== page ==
Although the actual classroom sessions only contributes 30% to the effectiveness of the overall programme, the design of the programme, the development of interesting material and facilitators should be of a high standard and provide the participants with an engaging, relevant learning experience. The programme should reflect current industry conditions and the challenges that leaders face as the business evolves. It should also reflect the desired leadership behaviours approved by senior management, which should be aligned with the company’s vision and values.

Dynamic learning activities, including role play, story-telling and dialogue, should support more traditional learning techniques.

Ideally the mix of participants should have a diverse blend of experience and expertise. A group of participants at different levels of seniority often creates a successful programme. This allows for much of the learning to come from within the room as well as from the front. Ideally the senior managers should attend the programme too.

Programmes should be run by experienced facilitators who are familiar with the nuclear industry. Different perspectives should come from senior executives who visit the classroom. Industry experts should complement the lead facilitators to deliver some of the programme content. 

Effective leadership development occurs over time, it cannot occur after one meeting or event. Each programme should follow a standardised timeframe with three to five day sessions separated by a few weeks, to allow practical learning and embedding in the workplace.

3. The embedding phase

Many programmes fail to bring about lasting behaviour change because they only address the first two phases. A good programme will provide the participant with strong intent to change. However on return to work, everyday pressures will get in the way and intent soon diminishes.

The Ebbinhaus Forgetting Curve also shows that much classroom knowledge will be lost within a short time after leaving the classroom, so practicing the new skills is critical to ensure lasting behaviour change.

Participants need to be held accountable for their own success in developing their leadership style throughout the programme by turning intent into action. This is helped by the use of ‘learning partners’, line manager support and programme mentorship, such as:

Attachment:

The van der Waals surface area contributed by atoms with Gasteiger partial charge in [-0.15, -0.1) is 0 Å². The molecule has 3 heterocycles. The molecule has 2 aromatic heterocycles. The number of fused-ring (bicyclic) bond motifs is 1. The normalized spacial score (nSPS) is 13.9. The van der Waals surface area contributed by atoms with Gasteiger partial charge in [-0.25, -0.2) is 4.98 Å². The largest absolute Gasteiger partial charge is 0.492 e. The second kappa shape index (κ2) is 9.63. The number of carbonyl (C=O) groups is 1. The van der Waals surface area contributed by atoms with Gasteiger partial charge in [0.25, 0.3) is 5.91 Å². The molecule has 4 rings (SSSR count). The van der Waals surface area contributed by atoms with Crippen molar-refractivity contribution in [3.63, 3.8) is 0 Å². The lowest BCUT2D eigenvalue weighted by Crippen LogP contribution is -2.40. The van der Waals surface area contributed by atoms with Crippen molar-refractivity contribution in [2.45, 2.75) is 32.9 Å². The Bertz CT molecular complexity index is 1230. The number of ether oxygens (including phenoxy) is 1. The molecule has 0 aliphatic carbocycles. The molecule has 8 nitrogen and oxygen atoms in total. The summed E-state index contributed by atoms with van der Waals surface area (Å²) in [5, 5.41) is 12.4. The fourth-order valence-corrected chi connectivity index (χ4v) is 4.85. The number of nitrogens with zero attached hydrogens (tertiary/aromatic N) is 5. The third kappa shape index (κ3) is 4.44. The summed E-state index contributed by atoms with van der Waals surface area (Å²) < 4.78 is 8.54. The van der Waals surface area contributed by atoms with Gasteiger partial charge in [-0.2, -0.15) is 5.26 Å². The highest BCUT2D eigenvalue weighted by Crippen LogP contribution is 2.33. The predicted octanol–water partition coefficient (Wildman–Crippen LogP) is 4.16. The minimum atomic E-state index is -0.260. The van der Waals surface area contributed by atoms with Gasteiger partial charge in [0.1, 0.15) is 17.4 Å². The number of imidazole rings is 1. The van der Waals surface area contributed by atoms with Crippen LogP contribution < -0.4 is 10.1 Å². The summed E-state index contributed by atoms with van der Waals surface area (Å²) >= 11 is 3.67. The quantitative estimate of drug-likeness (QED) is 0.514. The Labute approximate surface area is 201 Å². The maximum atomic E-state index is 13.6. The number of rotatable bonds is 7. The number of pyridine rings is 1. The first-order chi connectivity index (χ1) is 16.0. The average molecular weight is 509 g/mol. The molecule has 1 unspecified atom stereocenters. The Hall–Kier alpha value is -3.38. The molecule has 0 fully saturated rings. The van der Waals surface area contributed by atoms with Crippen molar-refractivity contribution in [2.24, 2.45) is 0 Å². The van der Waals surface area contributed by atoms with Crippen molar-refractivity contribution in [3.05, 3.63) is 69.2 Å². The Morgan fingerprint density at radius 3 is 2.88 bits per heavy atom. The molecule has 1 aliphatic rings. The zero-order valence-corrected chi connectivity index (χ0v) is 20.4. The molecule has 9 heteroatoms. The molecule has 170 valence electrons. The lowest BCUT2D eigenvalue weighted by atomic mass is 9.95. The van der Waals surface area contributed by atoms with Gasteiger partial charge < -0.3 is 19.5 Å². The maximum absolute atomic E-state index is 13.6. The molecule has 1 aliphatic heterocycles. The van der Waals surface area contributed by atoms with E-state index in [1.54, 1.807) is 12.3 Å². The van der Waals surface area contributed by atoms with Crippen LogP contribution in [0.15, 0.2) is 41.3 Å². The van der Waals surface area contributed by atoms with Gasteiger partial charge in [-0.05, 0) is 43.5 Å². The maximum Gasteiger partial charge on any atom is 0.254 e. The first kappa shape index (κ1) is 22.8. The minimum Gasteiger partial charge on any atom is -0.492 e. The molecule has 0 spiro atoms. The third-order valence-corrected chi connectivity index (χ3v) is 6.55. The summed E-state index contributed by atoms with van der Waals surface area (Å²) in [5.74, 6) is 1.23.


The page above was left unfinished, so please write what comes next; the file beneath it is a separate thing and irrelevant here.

• Teaming up participants as ‘learning partners’ to share ideas throughout the training part of the programme, meet between modules to discuss progress on commitments, and share successes and failures really helps with the embedding phase.
  • Working on a personal key leadership challenge, agreed with the participant’s line manager before the programme, is another proven way to help the participant to put the programme content into their own working context. It also provides the opportunity for them to work on improving their part of the business. Regular touch points with their manager to discuss the key leadership challenge is very important to the embedding cycle.
  • The mentor needs to ensure that the meetings are being held and this embedding phase is effective, for all the participants on the programme.

Many programmes use a business challenge to achieve a return on investment. Participants leverage the collective power of the cohort to work together on a specific business improvement project. This also serves to further embed their learning.

By ensuring that a nuclear leadership development programme incorporates these success factors, participants, their managers and their organisation can achieve a significant and sustainable uplift in leadership skills, with a resulting business and nuclear safety performance improvement. 

Ian Moss
Leadership Development Programme Manager at WANO